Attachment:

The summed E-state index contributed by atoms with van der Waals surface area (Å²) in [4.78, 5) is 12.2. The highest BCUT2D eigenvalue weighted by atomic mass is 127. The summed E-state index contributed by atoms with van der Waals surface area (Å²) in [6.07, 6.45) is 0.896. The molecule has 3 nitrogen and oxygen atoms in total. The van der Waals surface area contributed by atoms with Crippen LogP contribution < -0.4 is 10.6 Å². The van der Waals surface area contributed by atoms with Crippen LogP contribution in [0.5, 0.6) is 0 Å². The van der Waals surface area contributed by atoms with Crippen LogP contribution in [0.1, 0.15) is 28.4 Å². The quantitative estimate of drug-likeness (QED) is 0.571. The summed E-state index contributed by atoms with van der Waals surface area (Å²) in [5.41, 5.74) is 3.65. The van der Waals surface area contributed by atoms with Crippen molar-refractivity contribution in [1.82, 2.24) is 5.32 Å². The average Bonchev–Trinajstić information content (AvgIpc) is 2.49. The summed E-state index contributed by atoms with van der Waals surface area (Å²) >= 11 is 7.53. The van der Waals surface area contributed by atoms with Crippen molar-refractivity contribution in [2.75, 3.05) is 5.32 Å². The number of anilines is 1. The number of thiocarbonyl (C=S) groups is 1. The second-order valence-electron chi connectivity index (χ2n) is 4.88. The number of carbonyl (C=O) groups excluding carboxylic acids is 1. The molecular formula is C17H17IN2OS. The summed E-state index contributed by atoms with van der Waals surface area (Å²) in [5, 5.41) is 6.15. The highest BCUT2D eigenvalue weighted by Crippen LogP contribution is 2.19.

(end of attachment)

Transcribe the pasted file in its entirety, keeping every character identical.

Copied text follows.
The summed E-state index contributed by atoms with van der Waals surface area (Å²) in [4.78, 5) is 12.2. The highest BCUT2D eigenvalue weighted by atomic mass is 127. The summed E-state index contributed by atoms with van der Waals surface area (Å²) in [6.07, 6.45) is 0.896. The molecule has 3 nitrogen and oxygen atoms in total. The van der Waals surface area contributed by atoms with Crippen LogP contribution < -0.4 is 10.6 Å². The van der Waals surface area contributed by atoms with Crippen LogP contribution in [0.5, 0.6) is 0 Å². The van der Waals surface area contributed by atoms with Crippen LogP contribution in [0.1, 0.15) is 28.4 Å². The quantitative estimate of drug-likeness (QED) is 0.571. The summed E-state index contributed by atoms with van der Waals surface area (Å²) in [5.41, 5.74) is 3.65. The van der Waals surface area contributed by atoms with Crippen molar-refractivity contribution in [1.82, 2.24) is 5.32 Å². The average Bonchev–Trinajstić information content (AvgIpc) is 2.49. The summed E-state index contributed by atoms with van der Waals surface area (Å²) >= 11 is 7.53. The van der Waals surface area contributed by atoms with Crippen molar-refractivity contribution in [2.75, 3.05) is 5.32 Å². The number of anilines is 1. The number of thiocarbonyl (C=S) groups is 1. The second-order valence-electron chi connectivity index (χ2n) is 4.88. The number of carbonyl (C=O) groups excluding carboxylic acids is 1. The molecular formula is C17H17IN2OS. The summed E-state index contributed by atoms with van der Waals surface area (Å²) in [5, 5.41) is 6.15. The highest BCUT2D eigenvalue weighted by Crippen LogP contribution is 2.19.